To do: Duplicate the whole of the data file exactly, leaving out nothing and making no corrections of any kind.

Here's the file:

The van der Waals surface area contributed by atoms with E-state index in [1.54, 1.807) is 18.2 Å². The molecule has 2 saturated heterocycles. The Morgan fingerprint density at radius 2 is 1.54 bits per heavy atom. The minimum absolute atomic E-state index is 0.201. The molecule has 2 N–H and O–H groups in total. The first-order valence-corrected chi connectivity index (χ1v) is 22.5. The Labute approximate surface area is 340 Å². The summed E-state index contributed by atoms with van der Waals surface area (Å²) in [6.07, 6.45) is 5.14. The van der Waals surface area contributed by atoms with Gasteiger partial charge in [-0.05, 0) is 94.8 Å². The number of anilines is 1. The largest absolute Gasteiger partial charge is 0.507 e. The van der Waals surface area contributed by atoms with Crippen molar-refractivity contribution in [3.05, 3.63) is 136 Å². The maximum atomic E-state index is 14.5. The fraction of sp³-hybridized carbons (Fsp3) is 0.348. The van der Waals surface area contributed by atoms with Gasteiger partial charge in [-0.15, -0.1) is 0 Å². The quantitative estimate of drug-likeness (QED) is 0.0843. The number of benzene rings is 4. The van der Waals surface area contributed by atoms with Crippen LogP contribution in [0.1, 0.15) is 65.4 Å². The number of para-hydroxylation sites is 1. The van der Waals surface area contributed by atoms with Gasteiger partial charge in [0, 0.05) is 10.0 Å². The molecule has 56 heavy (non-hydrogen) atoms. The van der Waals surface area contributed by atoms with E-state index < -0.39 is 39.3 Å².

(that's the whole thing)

The van der Waals surface area contributed by atoms with E-state index in [1.54, 1.807) is 18.2 Å². The molecule has 2 saturated heterocycles. The Morgan fingerprint density at radius 2 is 1.54 bits per heavy atom. The minimum absolute atomic E-state index is 0.201. The molecule has 2 N–H and O–H groups in total. The first-order valence-corrected chi connectivity index (χ1v) is 22.5. The Labute approximate surface area is 340 Å². The summed E-state index contributed by atoms with van der Waals surface area (Å²) in [6.07, 6.45) is 5.14. The van der Waals surface area contributed by atoms with Gasteiger partial charge in [-0.05, 0) is 94.8 Å². The number of anilines is 1. The largest absolute Gasteiger partial charge is 0.507 e. The van der Waals surface area contributed by atoms with Crippen molar-refractivity contribution in [3.05, 3.63) is 136 Å². The maximum atomic E-state index is 14.5. The fraction of sp³-hybridized carbons (Fsp3) is 0.348. The van der Waals surface area contributed by atoms with Gasteiger partial charge in [-0.15, -0.1) is 0 Å². The quantitative estimate of drug-likeness (QED) is 0.0843. The number of benzene rings is 4. The van der Waals surface area contributed by atoms with Crippen LogP contribution in [0.1, 0.15) is 65.4 Å². The number of para-hydroxylation sites is 1. The van der Waals surface area contributed by atoms with Gasteiger partial charge in [0, 0.05) is 10.0 Å². The molecule has 56 heavy (non-hydrogen) atoms. The van der Waals surface area contributed by atoms with E-state index < -0.39 is 39.3 Å².